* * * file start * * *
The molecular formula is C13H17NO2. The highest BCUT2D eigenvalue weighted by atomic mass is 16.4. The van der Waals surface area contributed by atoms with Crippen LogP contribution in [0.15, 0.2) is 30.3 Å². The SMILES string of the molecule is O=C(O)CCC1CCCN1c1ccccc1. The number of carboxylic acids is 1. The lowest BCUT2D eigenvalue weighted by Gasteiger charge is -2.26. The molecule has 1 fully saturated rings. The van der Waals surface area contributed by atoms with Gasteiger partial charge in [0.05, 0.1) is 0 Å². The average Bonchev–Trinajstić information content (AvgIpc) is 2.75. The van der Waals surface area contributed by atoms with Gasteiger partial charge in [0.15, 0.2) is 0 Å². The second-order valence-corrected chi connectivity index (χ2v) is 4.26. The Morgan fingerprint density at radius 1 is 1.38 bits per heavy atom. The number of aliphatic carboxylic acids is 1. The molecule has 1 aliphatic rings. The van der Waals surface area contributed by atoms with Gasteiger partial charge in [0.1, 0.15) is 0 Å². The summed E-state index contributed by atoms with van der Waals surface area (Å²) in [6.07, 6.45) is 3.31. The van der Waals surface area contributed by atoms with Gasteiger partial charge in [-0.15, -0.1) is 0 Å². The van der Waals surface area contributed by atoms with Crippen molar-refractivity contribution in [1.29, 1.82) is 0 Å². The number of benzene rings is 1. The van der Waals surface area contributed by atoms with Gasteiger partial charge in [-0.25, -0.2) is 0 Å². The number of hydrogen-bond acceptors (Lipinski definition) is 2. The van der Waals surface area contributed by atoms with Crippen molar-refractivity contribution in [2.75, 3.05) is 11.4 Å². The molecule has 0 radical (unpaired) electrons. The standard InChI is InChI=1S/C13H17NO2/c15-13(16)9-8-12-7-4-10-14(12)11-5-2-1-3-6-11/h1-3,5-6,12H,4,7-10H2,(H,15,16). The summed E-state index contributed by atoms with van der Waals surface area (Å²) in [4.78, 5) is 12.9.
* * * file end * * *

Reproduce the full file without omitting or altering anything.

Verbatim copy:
The molecular formula is C13H17NO2. The highest BCUT2D eigenvalue weighted by atomic mass is 16.4. The van der Waals surface area contributed by atoms with Crippen LogP contribution in [0.15, 0.2) is 30.3 Å². The SMILES string of the molecule is O=C(O)CCC1CCCN1c1ccccc1. The number of carboxylic acids is 1. The lowest BCUT2D eigenvalue weighted by Gasteiger charge is -2.26. The molecule has 1 fully saturated rings. The van der Waals surface area contributed by atoms with Gasteiger partial charge in [0.05, 0.1) is 0 Å². The average Bonchev–Trinajstić information content (AvgIpc) is 2.75. The van der Waals surface area contributed by atoms with Gasteiger partial charge in [0.15, 0.2) is 0 Å². The second-order valence-corrected chi connectivity index (χ2v) is 4.26. The Morgan fingerprint density at radius 1 is 1.38 bits per heavy atom. The number of aliphatic carboxylic acids is 1. The molecule has 1 aliphatic rings. The van der Waals surface area contributed by atoms with Gasteiger partial charge in [0.1, 0.15) is 0 Å². The summed E-state index contributed by atoms with van der Waals surface area (Å²) in [6.07, 6.45) is 3.31. The van der Waals surface area contributed by atoms with Gasteiger partial charge in [-0.15, -0.1) is 0 Å². The van der Waals surface area contributed by atoms with Crippen molar-refractivity contribution in [1.29, 1.82) is 0 Å². The number of benzene rings is 1. The van der Waals surface area contributed by atoms with Gasteiger partial charge in [-0.25, -0.2) is 0 Å². The number of hydrogen-bond acceptors (Lipinski definition) is 2. The van der Waals surface area contributed by atoms with Crippen molar-refractivity contribution in [2.75, 3.05) is 11.4 Å². The molecule has 0 radical (unpaired) electrons. The standard InChI is InChI=1S/C13H17NO2/c15-13(16)9-8-12-7-4-10-14(12)11-5-2-1-3-6-11/h1-3,5-6,12H,4,7-10H2,(H,15,16). The summed E-state index contributed by atoms with van der Waals surface area (Å²) in [4.78, 5) is 12.9.